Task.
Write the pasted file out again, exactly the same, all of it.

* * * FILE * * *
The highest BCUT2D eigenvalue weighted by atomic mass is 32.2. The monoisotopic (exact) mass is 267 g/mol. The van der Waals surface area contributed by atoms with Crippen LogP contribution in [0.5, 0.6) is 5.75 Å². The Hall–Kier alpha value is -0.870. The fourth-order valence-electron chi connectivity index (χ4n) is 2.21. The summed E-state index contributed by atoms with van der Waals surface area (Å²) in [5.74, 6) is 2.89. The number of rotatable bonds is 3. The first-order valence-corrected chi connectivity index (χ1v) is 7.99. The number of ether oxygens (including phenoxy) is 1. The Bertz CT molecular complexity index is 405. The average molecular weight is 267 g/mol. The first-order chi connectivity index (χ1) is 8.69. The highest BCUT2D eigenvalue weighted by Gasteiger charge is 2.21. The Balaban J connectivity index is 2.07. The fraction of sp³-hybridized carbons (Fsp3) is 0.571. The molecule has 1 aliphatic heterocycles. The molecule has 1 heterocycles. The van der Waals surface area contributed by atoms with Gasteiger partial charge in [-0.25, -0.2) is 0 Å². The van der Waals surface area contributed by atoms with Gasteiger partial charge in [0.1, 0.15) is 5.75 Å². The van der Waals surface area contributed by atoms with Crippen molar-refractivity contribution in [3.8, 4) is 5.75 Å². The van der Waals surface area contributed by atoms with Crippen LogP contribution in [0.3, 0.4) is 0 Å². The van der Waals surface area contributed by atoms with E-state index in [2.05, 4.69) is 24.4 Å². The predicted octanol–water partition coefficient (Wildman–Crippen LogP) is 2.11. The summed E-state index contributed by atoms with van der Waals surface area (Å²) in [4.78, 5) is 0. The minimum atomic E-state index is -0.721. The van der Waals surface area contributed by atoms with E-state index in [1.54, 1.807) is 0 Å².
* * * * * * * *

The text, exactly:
The highest BCUT2D eigenvalue weighted by atomic mass is 32.2. The monoisotopic (exact) mass is 267 g/mol. The van der Waals surface area contributed by atoms with Crippen LogP contribution in [0.5, 0.6) is 5.75 Å². The Hall–Kier alpha value is -0.870. The fourth-order valence-electron chi connectivity index (χ4n) is 2.21. The summed E-state index contributed by atoms with van der Waals surface area (Å²) in [5.74, 6) is 2.89. The number of rotatable bonds is 3. The first-order valence-corrected chi connectivity index (χ1v) is 7.99. The number of ether oxygens (including phenoxy) is 1. The Bertz CT molecular complexity index is 405. The average molecular weight is 267 g/mol. The first-order chi connectivity index (χ1) is 8.69. The highest BCUT2D eigenvalue weighted by Gasteiger charge is 2.21. The Balaban J connectivity index is 2.07. The fraction of sp³-hybridized carbons (Fsp3) is 0.571. The molecule has 1 aliphatic heterocycles. The molecule has 1 heterocycles. The van der Waals surface area contributed by atoms with Gasteiger partial charge in [-0.25, -0.2) is 0 Å². The van der Waals surface area contributed by atoms with Gasteiger partial charge in [0.1, 0.15) is 5.75 Å². The van der Waals surface area contributed by atoms with Crippen molar-refractivity contribution in [3.8, 4) is 5.75 Å². The van der Waals surface area contributed by atoms with Crippen LogP contribution in [0.3, 0.4) is 0 Å². The van der Waals surface area contributed by atoms with E-state index in [2.05, 4.69) is 24.4 Å². The predicted octanol–water partition coefficient (Wildman–Crippen LogP) is 2.11. The summed E-state index contributed by atoms with van der Waals surface area (Å²) in [4.78, 5) is 0. The minimum atomic E-state index is -0.721. The van der Waals surface area contributed by atoms with E-state index in [1.54, 1.807) is 0 Å².